This rule was applied in American Towers Owners Ass’n v. CCI Mechanical, Inc., 930 P.2d 1182 (Utah 1996), where a condominium association sued the defendants who designed, developed and constructed the condominium complex. See American Towers, 930 P.2d at 1190-91 (stating that “[o]therwise, the extension of tort law would result in liability in an indeterminate amount for an indeterminate time to an indeterminate class”) (internal quotations and citations omitted); Gen. Pub. Util. v. Glass Kitchens of Lancaster, Inc., 542 A.2d 567, 570 (Pa. Super. Ct. 1988) (“To allow a cause of action for negligent cause of purely economic loss would be to open the door to every person or business to bring a cause of action. Such an outstanding burden is clearly inappropriate and a danger to our economic system.”). The association alleged that defendants negligently failed to design, construct, supervise and inspect the construction of the property. Thus, the association alleged that it incurred substantial reparation costs, diminution of the value of the property and other damages. The trial court granted the defendant’s motion for summary judgment on the basis that the claim failed as a matter of law because “the alleged damages are for economic loss, not for injury to persons or other property.” See American Towers, 930 P.2d at 1188.
On appeal the Utah Supreme Court affirmed. In doing so, the court explained the above principles of law and held:
- The Association contends that the complex’s plumbing and mechanical systems do not meet their expectations, resulting in a diminution in value of their purchase measured by the cost of repair. This deterioration of the complex does not qualify for the “damage to other property” exception to the economic loss doctrine. This interpretation is consistent with the court of appeals’ decisions applying the economic loss rule . . . where the plaintiffs claimed that construction defects caused water leakage into other parts of their homes.
- American Towers, 930 P.2d at 1191.
See American Towers, 930 P.2d at 1188, 1190-91 (stating that “[o]therwise, the extension of tort law would result in liability in an indeterminate amount for an indeterminate time to an indeterminate class”) (internal quotations and citations omitted); Gen. Pub. Util. v. Glass Kitchens of Lancaster, Inc., 542 A.2d 567, 570 (Pa. Super. Ct. 1988) (“To allow a cause of action for negligent cause of purely economic loss would be to open the door to every person or business to bring a cause of action. Such an outstanding burden is clearly inappropriate and a danger to our economic system.”).
Despite the long-standing rule that one cannot recover economic losses absent bodily injury or damage to other property, there is an exception where there is an independent duty, such as the duty a real estate broker owes to the public to be honest, ethical, and competent. “When an independent duty exists, the economic loss rule does not bar a tort claim because the claim is based on a recognized independent duty of care and thus does not fall within the scope of the rule.” Hermansen v. Tasulis, 48 P.3d 235, 240 (Utah 2002) (internal citations omitted). Under Hermansen v. Tasulis, the plaintiff was able to make a claim against the seller’s real estate broker where the plaintiff alleged the broker knew about the property’s unstable soil conditions. Id.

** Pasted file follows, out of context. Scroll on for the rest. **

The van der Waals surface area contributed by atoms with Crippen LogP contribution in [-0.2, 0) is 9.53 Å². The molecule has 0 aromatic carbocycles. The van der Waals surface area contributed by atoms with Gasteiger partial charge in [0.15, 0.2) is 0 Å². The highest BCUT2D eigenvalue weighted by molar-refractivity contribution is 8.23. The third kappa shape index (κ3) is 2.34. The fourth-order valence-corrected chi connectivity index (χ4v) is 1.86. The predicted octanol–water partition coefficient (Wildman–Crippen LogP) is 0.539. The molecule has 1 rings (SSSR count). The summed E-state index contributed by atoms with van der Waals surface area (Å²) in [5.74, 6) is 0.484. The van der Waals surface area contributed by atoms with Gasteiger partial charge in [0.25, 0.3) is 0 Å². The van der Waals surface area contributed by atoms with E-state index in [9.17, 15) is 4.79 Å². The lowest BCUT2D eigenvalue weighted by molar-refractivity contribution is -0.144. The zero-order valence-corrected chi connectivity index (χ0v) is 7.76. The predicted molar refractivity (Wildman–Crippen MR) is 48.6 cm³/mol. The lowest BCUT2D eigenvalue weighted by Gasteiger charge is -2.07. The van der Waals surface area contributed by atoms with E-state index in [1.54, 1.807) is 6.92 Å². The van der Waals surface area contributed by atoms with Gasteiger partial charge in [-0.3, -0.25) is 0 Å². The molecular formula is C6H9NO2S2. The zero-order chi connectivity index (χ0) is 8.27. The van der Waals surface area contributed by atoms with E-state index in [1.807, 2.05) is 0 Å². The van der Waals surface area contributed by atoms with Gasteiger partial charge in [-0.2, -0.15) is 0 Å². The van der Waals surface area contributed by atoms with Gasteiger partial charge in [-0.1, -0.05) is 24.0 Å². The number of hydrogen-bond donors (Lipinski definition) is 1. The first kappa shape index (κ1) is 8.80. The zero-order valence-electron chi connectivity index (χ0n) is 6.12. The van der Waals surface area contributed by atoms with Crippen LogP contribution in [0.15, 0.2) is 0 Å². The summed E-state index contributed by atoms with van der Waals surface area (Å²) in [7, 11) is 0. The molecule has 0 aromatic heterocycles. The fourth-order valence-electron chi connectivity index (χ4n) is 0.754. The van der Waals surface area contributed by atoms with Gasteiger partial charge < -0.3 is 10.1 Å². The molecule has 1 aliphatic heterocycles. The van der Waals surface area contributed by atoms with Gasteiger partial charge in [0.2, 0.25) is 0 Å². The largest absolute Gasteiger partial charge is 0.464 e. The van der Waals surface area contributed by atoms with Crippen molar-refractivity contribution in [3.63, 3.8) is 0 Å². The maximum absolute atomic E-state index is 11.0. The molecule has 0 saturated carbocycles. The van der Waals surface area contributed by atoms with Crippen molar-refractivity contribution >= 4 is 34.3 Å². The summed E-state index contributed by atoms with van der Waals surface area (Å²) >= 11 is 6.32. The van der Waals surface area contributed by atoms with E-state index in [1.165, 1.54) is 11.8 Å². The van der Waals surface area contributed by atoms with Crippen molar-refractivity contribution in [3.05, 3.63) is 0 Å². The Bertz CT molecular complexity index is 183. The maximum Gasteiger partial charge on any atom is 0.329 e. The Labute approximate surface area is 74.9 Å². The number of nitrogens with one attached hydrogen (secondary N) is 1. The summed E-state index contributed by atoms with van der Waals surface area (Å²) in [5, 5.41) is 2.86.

In 2009, the Utah Supreme Court held that a homeowner’s association was not owed an independent duty by the builder to conform to the building code or construct a home without negligence. However, a developer does owe an independent fiduciary duty to the association under which certain negligence claims can be brought. Davencourt at Pilgrims Landing Homeowner’s Ass’n. v. Davencourt at Pilgrims Landing, LC, 221 P.3d 234 (Utah 2009).
The Court in Davencourt held that a developer owes certain limited duties to an association and its members as follows:
Until the developer relinquishes control of the association to the members, the developer owes the following duties to the association and its members:
(1) to use reasonable care and prudence in managing and maintaining the common property;
(2) to establish a sound fiscal basis for the association by imposing and collecting assessments and establishing reserves for the maintenance and replacement of common property;
(3) to disclose the amount by which the developer is providing or subsidizing services that the association is or will be obligated to provide;
(4) to maintain records and to account for the financial affairs of the association from its inception;
(5) to comply with and enforce the terms of the governing documents, including design controls, land-use restrictions, and the payment of assessments;
(6) to disclose all material facts and circumstances affecting the condition of the property that the association is responsible for maintaining; and
(7) to disclose all material facts and circumstances affecting the financial condition of the association, including the interest of the developer and the developer's affiliates in any contract, lease, or other agreement entered into by the association.
In 2010, the Utah Supreme Court held that an engineer does not owe an independent duty sounding in negligence to his client. The client is limited to his contractual remedies against the engineer. Sunridge Dev. Corp. v. RB&G Eng’g, Inc., 230 P.3d 1000, 1007, n.8 (Utah 2010).